Showcase Realty, Inc., a Corporation, Dan Patch Realty,westco Realty, Inc., a Corporation, Pacific National Bank Ofwashington, a Corporation, Washington Federal Savings & Loanassociation, a Corporation, Robinson Realty & Insurance,claimant and Third-party Plaintiffs, Appellants, v. M. K. Whittaker and Ann S. Whittaker, His Wife, and Themarital Community Composed Thereof, and J. W. Oldenburg Andjosephine Oldenburg, His Wife, and the Marital Communitycomposed Thereof, Third-party Defendants, Appellees, 559 F.2d 1165 (9th Cir. 1977)

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US Court of Appeals for the Ninth Circuit - 559 F.2d 1165 (9th Cir. 1977)

Aug. 26, 1977

David G. Shenton, Case, Pruzan, Kovarik & Shulkin, Seattle, Wash., argued, for third-party plaintiffs, claimant and appellants.

Douglas W. McQuaid, Charles E. Silveg, Aiken, St. Louis & Silveg, Seattle, Wash., argued, for third-party defendants, appellees.

Appeal from the United States District Court for the Western District of Washington.

Before BARNES and TRASK, Circuit Judges, and BURNS,*  District Judge.

BARNES, Senior Circuit Judge:

The purchaser (Professional Manivest, Inc.) of two apartment complexes in Snohomish County, Washington, filed a complaint for interpleader (based upon diversity of citizenship of claimants), when faced with conflicting requests for payment. The claimants were the real estate brokers (appellants Showcase Realty, Inc., Westco Realty, Inc., and Robinson Realty & Insurance) who asserted that they were entitled to commission from the equity payments pursuant to the terms of two written contracts (the initial "Earnest Money Agreement" with Messrs. and Mrs. Whittaker and Oldenburg, and a subsequent letter-agreement regarding commissions with the sellers' corporation, W. O. Corporation1 ), and the Pacific National Bank of Washington ("the Bank"), to whom the sellers had pledged and assigned any and all interest in the contract rights.

The brokers filed a third party complaint seeking to establish that the sellers were also personally liable for the commissions. In the Earnest Money Agreement signed by the sellers and dated October 12, 1970, there was standardized language to the effect that the sellers agreed to pay the brokers a commission. (Clerk's Record ("C.R.") at 102). In the blank wherein the amount of commission was to be filled in, one of the sellers (Whittaker) placed the words "PER LETTER." A subsequent letter-agreement, dated November 10, 1970, contained the amount and manner of payment of the commissions but was only signed by W. O. Corporation through Messrs. Whittaker and Oldenburg in their capacities as officers of the corporation. In Mr. Whittaker's affidavit, he states that the sellers were asked to sign an agreement to personally bind themselves to the payment of the commission, but the sellers unequivocally refused to do so. (C.R. at 100-103). In the affidavit of Glenn Moormeier, one of the realtors, it is stated that Whittaker suggested that the sellers would sign the agreement as W & O Associates, the partnership of Messrs. Whittaker and Oldenburg. However, allegedly due to a mistake by personnel in Moormeier's office, the document was prepared by Moormeier's secretary for signature as W. O. Corporation. (C.R. at 119). No such named corporation exists.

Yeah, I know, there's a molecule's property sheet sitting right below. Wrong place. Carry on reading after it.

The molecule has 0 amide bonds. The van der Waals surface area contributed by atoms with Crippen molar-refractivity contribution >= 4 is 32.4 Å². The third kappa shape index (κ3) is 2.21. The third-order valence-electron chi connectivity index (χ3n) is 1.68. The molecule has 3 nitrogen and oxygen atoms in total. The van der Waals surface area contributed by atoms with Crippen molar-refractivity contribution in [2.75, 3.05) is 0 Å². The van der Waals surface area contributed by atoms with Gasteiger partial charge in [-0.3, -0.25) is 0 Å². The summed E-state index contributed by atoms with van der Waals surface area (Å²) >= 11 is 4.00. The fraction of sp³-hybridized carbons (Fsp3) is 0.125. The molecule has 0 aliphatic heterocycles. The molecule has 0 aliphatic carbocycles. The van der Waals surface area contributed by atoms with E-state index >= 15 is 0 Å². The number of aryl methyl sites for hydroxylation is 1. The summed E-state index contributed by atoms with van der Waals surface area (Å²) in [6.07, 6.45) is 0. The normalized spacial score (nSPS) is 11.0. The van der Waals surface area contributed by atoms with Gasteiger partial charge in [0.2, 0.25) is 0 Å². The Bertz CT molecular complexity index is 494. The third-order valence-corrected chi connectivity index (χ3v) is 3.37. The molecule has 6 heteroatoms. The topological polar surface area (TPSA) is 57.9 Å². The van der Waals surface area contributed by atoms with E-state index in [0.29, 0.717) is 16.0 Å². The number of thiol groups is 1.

It was established that prior to the sale of the properties, Messrs. Whittaker and Oldenburg had pledged their interests in any and all contract rights to the Bank as security for their various debts. (C.R. at 73 and 84).

Prior to trial, the brokers and the Bank settled their claims. The brokers received $25,000 (the amount of the commission was $120,000), and the interpleader action was dismissed. (C.R. at 141). The sellers moved for summary judgment of the remaining third party complaint on the grounds that, as the Washington Statute of Frauds requires that a contract for payment of real estate commissions be signed by the party to be charged therewith, the lack of signatures by the sellers in their individual capacities in the letter-agreement automatically precluded the possibility of an enforceable contract against them. (C.R. at 105-110). The district court agreed, finding that the Earnest Money Agreement taken with the letter-agreement satisfied the statute of frauds only as to the corporation and not as to the individual third party defendants, the sellers. The brokers appeal the grant of the summary judgment. We affirm.

The appellants raise two questions herein:

1. Does the Washington Statute of Frauds bar their claim for commission, and